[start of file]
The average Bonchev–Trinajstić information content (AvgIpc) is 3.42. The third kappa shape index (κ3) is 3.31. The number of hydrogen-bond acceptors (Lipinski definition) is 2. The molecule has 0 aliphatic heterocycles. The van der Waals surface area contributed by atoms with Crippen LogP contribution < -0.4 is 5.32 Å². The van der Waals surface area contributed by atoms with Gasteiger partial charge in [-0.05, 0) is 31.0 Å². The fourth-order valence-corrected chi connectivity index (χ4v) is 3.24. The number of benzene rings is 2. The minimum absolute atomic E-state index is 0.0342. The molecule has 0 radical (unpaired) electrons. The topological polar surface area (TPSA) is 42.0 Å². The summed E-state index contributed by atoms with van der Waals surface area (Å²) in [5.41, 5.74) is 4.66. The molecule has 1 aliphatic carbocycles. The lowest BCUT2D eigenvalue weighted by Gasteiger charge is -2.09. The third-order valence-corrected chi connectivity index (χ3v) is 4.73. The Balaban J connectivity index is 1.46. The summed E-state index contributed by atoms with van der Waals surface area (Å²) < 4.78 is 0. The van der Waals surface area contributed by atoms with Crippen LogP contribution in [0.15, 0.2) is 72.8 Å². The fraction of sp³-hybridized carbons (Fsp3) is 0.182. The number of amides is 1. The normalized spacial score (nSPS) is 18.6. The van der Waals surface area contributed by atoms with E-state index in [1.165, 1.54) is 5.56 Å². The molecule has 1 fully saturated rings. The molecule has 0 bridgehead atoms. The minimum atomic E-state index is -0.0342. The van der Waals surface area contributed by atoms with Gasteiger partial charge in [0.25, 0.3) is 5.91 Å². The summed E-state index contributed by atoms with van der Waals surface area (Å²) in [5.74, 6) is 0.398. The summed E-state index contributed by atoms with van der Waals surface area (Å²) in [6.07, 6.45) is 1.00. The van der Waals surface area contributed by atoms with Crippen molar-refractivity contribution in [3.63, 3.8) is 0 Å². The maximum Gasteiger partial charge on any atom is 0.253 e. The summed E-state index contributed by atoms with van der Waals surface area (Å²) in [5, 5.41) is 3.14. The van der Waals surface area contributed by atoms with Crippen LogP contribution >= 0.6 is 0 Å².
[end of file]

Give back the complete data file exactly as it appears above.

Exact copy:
The average Bonchev–Trinajstić information content (AvgIpc) is 3.42. The third kappa shape index (κ3) is 3.31. The number of hydrogen-bond acceptors (Lipinski definition) is 2. The molecule has 0 aliphatic heterocycles. The van der Waals surface area contributed by atoms with Crippen LogP contribution < -0.4 is 5.32 Å². The van der Waals surface area contributed by atoms with Gasteiger partial charge in [-0.05, 0) is 31.0 Å². The fourth-order valence-corrected chi connectivity index (χ4v) is 3.24. The number of benzene rings is 2. The minimum absolute atomic E-state index is 0.0342. The molecule has 0 radical (unpaired) electrons. The topological polar surface area (TPSA) is 42.0 Å². The summed E-state index contributed by atoms with van der Waals surface area (Å²) in [5.41, 5.74) is 4.66. The molecule has 1 aliphatic carbocycles. The lowest BCUT2D eigenvalue weighted by Gasteiger charge is -2.09. The third-order valence-corrected chi connectivity index (χ3v) is 4.73. The Balaban J connectivity index is 1.46. The summed E-state index contributed by atoms with van der Waals surface area (Å²) < 4.78 is 0. The van der Waals surface area contributed by atoms with Crippen LogP contribution in [0.15, 0.2) is 72.8 Å². The fraction of sp³-hybridized carbons (Fsp3) is 0.182. The number of amides is 1. The normalized spacial score (nSPS) is 18.6. The van der Waals surface area contributed by atoms with E-state index in [1.165, 1.54) is 5.56 Å². The molecule has 1 fully saturated rings. The molecule has 0 bridgehead atoms. The minimum atomic E-state index is -0.0342. The van der Waals surface area contributed by atoms with Gasteiger partial charge in [0.25, 0.3) is 5.91 Å². The summed E-state index contributed by atoms with van der Waals surface area (Å²) in [5.74, 6) is 0.398. The summed E-state index contributed by atoms with van der Waals surface area (Å²) in [6.07, 6.45) is 1.00. The van der Waals surface area contributed by atoms with Crippen molar-refractivity contribution in [3.63, 3.8) is 0 Å². The maximum Gasteiger partial charge on any atom is 0.253 e. The summed E-state index contributed by atoms with van der Waals surface area (Å²) in [5, 5.41) is 3.14. The van der Waals surface area contributed by atoms with Crippen LogP contribution >= 0.6 is 0 Å².